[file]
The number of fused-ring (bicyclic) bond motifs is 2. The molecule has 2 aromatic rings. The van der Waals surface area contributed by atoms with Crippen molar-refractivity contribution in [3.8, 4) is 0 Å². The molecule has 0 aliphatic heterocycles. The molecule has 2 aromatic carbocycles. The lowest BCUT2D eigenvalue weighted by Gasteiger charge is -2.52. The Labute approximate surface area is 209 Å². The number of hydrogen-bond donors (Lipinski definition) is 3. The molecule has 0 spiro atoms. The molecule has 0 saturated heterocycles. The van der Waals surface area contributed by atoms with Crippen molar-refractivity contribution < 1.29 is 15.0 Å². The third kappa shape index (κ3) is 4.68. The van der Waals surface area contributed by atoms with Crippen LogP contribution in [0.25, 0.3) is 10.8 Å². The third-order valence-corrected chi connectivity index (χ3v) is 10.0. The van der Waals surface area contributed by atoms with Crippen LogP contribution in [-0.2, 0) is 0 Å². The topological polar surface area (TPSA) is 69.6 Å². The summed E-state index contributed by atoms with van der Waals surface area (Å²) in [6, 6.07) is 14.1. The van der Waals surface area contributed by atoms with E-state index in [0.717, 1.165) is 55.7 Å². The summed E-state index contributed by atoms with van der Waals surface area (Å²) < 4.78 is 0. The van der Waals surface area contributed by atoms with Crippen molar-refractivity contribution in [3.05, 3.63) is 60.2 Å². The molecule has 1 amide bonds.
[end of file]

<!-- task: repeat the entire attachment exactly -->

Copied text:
The number of fused-ring (bicyclic) bond motifs is 2. The molecule has 2 aromatic rings. The van der Waals surface area contributed by atoms with Crippen molar-refractivity contribution in [3.8, 4) is 0 Å². The molecule has 0 aliphatic heterocycles. The molecule has 2 aromatic carbocycles. The lowest BCUT2D eigenvalue weighted by Gasteiger charge is -2.52. The Labute approximate surface area is 209 Å². The number of hydrogen-bond donors (Lipinski definition) is 3. The molecule has 0 spiro atoms. The molecule has 0 saturated heterocycles. The van der Waals surface area contributed by atoms with Crippen molar-refractivity contribution < 1.29 is 15.0 Å². The third kappa shape index (κ3) is 4.68. The van der Waals surface area contributed by atoms with Crippen LogP contribution in [0.25, 0.3) is 10.8 Å². The third-order valence-corrected chi connectivity index (χ3v) is 10.0. The van der Waals surface area contributed by atoms with Crippen LogP contribution in [-0.2, 0) is 0 Å². The topological polar surface area (TPSA) is 69.6 Å². The summed E-state index contributed by atoms with van der Waals surface area (Å²) in [6, 6.07) is 14.1. The van der Waals surface area contributed by atoms with E-state index in [0.717, 1.165) is 55.7 Å². The summed E-state index contributed by atoms with van der Waals surface area (Å²) < 4.78 is 0. The van der Waals surface area contributed by atoms with Crippen molar-refractivity contribution in [3.05, 3.63) is 60.2 Å². The molecule has 1 amide bonds.